There’s usually not a lot of difference between large white marlin, and every one meeting the minimum length to be weighed becomes a heartstopper for the leaders at the White Marlin Open in Ocean City, Md. as a few ounces may mean millions of dollars.
The crew of Chasin Tail has led since Day 1 with a 74-pound white that’s currently worth $1,450,000, but they had to sweat out nine weigh-ins yesterday. Backlash barely missed catching up to them by eight ounces as they took over second at 73.5 pounds. Ironically, their fish is worth even more at $1.5 million as they are in more Calcuttas. The big loser was the previous second place boat, Reel Chaos, which dropped out of the big money when Cricket took over third with a 71-pounder currently worth $89,000.
I had some trouble with my late blog last night, but the feature of it was the weigh-in of the first blue marlin by Haulin N Ballin at 465.5 pounds. That blue would be worth $740,000 if it stands up,
Though Crisdel wasn’t challenged for first in tuna with their 201-pound bigeye worth $940,000, the relatively small tuna in second and third were moved out as Mjolnir boated a 145.5 -pound tuna and The Right Place was close behind at 135 pounds.
Game Changer leads in dolphin at 35.5 pounds, but Viking 72 moved into second with a 33-pounder. The Natural is way ahead in wahoo at 82 pounds, though Keepin It Reel took over second a 61.5 pounds.
The species count for Day 2 was again impressive with billfish. There were 473 whites released and nine boated for a total of 482 whites by the 335 boats that fished. There were also 23 blue marlin released in addition to the one weighed. Most interesting was the seven sailfish released after only one the first day. Sailfish are a rarity in the canyons. The other species landed were in modest numbers with just four tuna, three dolphin and one wahoo. That may be because leaderboads were filled and boaters didn’t bother weighing much smaller fish.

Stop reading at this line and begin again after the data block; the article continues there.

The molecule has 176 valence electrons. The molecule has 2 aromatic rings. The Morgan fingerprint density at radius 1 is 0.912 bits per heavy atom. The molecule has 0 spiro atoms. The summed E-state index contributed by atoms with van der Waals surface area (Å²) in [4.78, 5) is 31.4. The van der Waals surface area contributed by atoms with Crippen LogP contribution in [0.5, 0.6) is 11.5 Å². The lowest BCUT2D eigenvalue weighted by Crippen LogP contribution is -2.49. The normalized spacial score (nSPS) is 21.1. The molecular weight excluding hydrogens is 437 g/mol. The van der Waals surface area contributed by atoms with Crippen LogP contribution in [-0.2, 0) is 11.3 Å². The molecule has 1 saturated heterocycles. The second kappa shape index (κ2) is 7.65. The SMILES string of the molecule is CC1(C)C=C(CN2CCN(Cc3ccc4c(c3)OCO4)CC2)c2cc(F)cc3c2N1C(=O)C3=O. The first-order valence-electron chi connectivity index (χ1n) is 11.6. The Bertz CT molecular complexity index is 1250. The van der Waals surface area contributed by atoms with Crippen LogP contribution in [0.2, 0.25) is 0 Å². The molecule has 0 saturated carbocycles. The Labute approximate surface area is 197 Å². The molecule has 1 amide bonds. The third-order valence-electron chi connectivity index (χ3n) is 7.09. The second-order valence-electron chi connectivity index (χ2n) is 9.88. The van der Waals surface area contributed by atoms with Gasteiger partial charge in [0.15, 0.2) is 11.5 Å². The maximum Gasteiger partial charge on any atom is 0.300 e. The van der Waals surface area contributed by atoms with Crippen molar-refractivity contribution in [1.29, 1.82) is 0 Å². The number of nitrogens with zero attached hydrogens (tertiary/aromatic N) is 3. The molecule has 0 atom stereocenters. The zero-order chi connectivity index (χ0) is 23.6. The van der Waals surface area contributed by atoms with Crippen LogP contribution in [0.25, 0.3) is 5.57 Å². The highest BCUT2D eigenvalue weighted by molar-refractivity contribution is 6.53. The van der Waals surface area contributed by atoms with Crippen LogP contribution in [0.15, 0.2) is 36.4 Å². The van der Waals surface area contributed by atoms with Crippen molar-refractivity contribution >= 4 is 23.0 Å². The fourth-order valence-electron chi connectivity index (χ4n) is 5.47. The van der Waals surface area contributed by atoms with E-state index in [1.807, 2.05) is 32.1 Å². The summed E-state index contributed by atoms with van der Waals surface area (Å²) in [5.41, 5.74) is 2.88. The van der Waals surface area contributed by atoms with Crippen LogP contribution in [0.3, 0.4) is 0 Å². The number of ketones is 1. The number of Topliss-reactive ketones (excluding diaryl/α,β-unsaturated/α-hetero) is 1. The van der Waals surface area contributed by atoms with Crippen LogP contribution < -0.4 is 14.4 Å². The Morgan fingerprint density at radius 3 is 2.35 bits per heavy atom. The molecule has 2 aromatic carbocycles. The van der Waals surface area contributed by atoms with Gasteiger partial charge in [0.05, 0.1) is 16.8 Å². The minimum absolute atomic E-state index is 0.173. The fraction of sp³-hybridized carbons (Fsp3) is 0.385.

After most of the fleet sailed during the first two days with perfect weather, I figured few would do so today in order to save a day for the end of the contest. Yet, 120 boats headed out into a forecast of possible storms late in the day. I’ll summarize the results later tonight.
Others seem to be having a hard time catching big fluke, but it’s been no problem for John Letizia. As noted in last week’s blog, he ran his boat out of Manasquan Inlet to the north to just miss doormat status with a 9 3/4-pound fluke. Yesterday he waited until his target had lunch — and it weighed 10 pounds, 6 ounces as a true doormat.
Capt. Vinnie Vetere of Katfish from Great Kills said striper fishing was tough Tuesday, though one near 30 pounds was caught. He noted that jumbo porgies have moved into waters off the Rockaway jetty, and took his party there to load up on scup to 15.5 inches.
Bob Matthews from Fisherman’s Den in Belmar Marina reported better ocean fluking. The Ocean Explorer had a 10-pound, 5-ounce doormat last week along with 7-and8-pounders. There are some keepers in the river for his rentals along with lots of shorts. The surf has some small blues and stripers plus lots of kingfish. The mid-range grounds continue to produce bluefin tuna up to over 100 pounds with regularity.
The Monmouth County surf was good to Frank Manzi this morning as he caught four bass up to a rare legal 29-incher that was also released. Vinny D’Anton and I fished Shark River which looked good, but was dead. Just before leaving, with a thunder storm coming, Vinny caught a 26-inch bass on a Chug Bug — and then I got the skunk off on my last cast as a fat 22-inch bass hit a Band of Anglers Spin Dart plastic.
Joe Melillo reports from Castaways Tackle in Point Pleasant that the local surf came alive again with early morning cocktail blues plus some fluke, Spanish mackerel and small weakfish. Use small lures of an ounce or less.